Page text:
"Using his own fortune, Verdi built the retirement home for opera singers and musicians, a neo-Gothic structure that opened in 1899. The composer died less than two years later, but he made sure the profits from his music copyrights kept the home running until the early 1960s, when they expired. Today guests pay a portion of their monthly pension to cover basic costs – food and lodging — while the rest comes from donations." I love this so much.
"What role the Rothko served remains unclear to me." I love this a bit less (the trend, not the article). The Rise of the Mindful Museum.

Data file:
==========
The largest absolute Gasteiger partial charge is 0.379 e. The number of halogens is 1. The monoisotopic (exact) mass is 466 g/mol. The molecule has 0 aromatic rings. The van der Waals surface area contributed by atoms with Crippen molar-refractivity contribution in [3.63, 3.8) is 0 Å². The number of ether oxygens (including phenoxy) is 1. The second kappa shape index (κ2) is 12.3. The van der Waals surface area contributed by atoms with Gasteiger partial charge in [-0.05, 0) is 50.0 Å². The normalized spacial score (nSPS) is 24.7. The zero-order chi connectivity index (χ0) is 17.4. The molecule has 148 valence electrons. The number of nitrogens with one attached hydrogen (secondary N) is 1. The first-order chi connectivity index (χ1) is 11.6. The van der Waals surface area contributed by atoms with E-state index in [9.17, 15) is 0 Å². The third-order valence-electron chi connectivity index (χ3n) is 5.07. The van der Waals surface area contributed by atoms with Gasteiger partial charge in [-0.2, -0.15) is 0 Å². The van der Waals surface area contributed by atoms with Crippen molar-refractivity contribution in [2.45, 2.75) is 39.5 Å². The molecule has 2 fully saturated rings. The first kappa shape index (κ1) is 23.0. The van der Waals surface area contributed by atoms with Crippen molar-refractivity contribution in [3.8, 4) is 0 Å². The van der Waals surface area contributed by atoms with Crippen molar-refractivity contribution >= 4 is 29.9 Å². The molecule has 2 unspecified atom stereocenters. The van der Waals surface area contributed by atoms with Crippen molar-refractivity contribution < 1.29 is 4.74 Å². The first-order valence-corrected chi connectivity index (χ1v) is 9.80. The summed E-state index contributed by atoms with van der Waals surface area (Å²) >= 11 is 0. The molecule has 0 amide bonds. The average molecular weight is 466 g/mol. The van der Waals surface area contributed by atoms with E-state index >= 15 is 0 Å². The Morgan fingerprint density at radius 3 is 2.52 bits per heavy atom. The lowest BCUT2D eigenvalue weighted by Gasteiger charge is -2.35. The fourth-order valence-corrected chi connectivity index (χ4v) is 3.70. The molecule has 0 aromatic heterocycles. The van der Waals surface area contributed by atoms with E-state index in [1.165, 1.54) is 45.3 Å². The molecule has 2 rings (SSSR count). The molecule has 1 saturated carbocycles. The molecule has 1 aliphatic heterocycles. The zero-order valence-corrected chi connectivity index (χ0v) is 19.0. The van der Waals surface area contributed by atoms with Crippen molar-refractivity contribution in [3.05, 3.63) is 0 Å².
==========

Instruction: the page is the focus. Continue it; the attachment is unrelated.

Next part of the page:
More from the Walker's "Museum Resolutions" series: Laura Raicovich, Dismantle the Myth of Neutrality and Antony Romero's Build Social Relations Over Property Relations
Ted Loos in the NYT: After the Quake, Dana Schutz Gets Back to Work
I'm not sure what to make of this article yet, despite reading it twice. Good to read alongside the Schutz piece above; pity McLean didn't tie it off with Michael Parekowhai's chrome Cook sculptures. Ian McLean, Paper Tigers: The New Iconoclasm and Identity Politics, in Di'van: A Journal of Accounts, issue 4.